Words cannot express how sad I am over the tragedy that is taking place here in Surfside, a small oceanfront community on the Atlantic ocean a few miles north of Miami Beach. Late last week a section of the Champlain Towers’ condominium building collapsed in the middle of the night and as of today, 22 people are confirmed dead and another 126 remain unaccounted for as rescuers from all over the world work around the clock desperately searching for survivors. The residents, their families and friends, as well as the Surfside and greater South Florida community are in my thoughts and prayers as we hope for a miracle that allows more survivors to be found amidst the rubble.
And while the search for life desperately continues, the search for answers over how this could have happened has also begun. Those answers will, at the very least, be months if not years in the making. Questions will be asked of various architects, engineers, contractors, maintenance people, and others that might offer insight into the construction, repairs, and condition of the building. Association leaders and residents will also add their own observations, insight and concerns. One or more detailed forensic engineering audits will likely take place and experts from a range of entities including the Federal government will conduct investigations. Determining the cause or causes will take time and obtaining those answers will be critical not only to understand the cause(s) of this horrible tragedy, but to guide future construction projects as well as inspections and maintenance of the countless such buildings that cover much of Florida’s coast.
I am a scientist, not a builder nor an engineer. For those reasons I can’t offer any expert or near expert opinion on the construction or maintenance of the condominium building but the more I learn about the Champlain Towers collapse, the more I can’t get Henry Flagler’s Royal Floridian Hotel off of my mind. Back in 2015 I wrote a blog about my visit to the then construction site of the Monarc at Met 3 building that was being built on the site of Flagler’s grand hotel, the Royal Palm Hotel, at the intersection of today’s Biscayne Boulevard and the Miami River in Downtown Miami. Bob Carr, esteemed long time South Florida archeologist, had shared what he had found in the excavated the site during the early site preparation stages of the Met 3 construction and later that day I eagerly drove to that site to see the things he’d uncovered for myself.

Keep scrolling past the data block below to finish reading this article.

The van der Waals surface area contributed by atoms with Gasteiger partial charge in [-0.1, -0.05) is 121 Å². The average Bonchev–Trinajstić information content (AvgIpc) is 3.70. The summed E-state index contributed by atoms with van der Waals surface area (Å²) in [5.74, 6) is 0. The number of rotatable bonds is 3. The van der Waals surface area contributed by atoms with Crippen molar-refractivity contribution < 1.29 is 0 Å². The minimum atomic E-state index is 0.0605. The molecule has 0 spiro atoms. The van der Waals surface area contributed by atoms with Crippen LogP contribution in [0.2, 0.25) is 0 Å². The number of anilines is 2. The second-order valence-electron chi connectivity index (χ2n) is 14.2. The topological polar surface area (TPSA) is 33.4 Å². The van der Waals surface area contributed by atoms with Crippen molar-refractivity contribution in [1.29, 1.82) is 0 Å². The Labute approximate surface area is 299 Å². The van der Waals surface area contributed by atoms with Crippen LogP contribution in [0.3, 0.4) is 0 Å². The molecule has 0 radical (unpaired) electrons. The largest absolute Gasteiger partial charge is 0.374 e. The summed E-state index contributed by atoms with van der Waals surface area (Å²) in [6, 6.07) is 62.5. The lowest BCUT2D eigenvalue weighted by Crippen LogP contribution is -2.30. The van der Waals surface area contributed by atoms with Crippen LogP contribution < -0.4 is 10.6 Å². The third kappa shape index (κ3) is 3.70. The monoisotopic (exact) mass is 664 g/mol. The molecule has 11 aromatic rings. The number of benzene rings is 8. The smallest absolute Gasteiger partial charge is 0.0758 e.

That day in downtime Miami was my first real view of sea level rise, the magnitude of the problems we face in places like South Florida, and what I saw that day continues to haunt me.
You see, South Florida pioneer Henry Flagler, industrialist and founder of the Florida East Coast Railway to Key West and much of early South Florida’s development, had between 1896 and 1897 constructed one of America’s most magnificent hotels on the shores of Biscayne Bay. The palm trees, that today associate with South Florida but were not indigenous to our region, were brought by ship from the Bahamas and planted on the hotel property by the hundreds to build the tropical paradise of Flagler’s imagination. During my visit to the Met 3 construction site I could see some of the remaining root balls just where he’d had those trees planted, decades dead from the salt water that over the decades rose up through our porous limestone geology. Clearly those trees were not planted in salt water back in the 1890’s and just as clearly rising seas over the decades saturated and then killed them.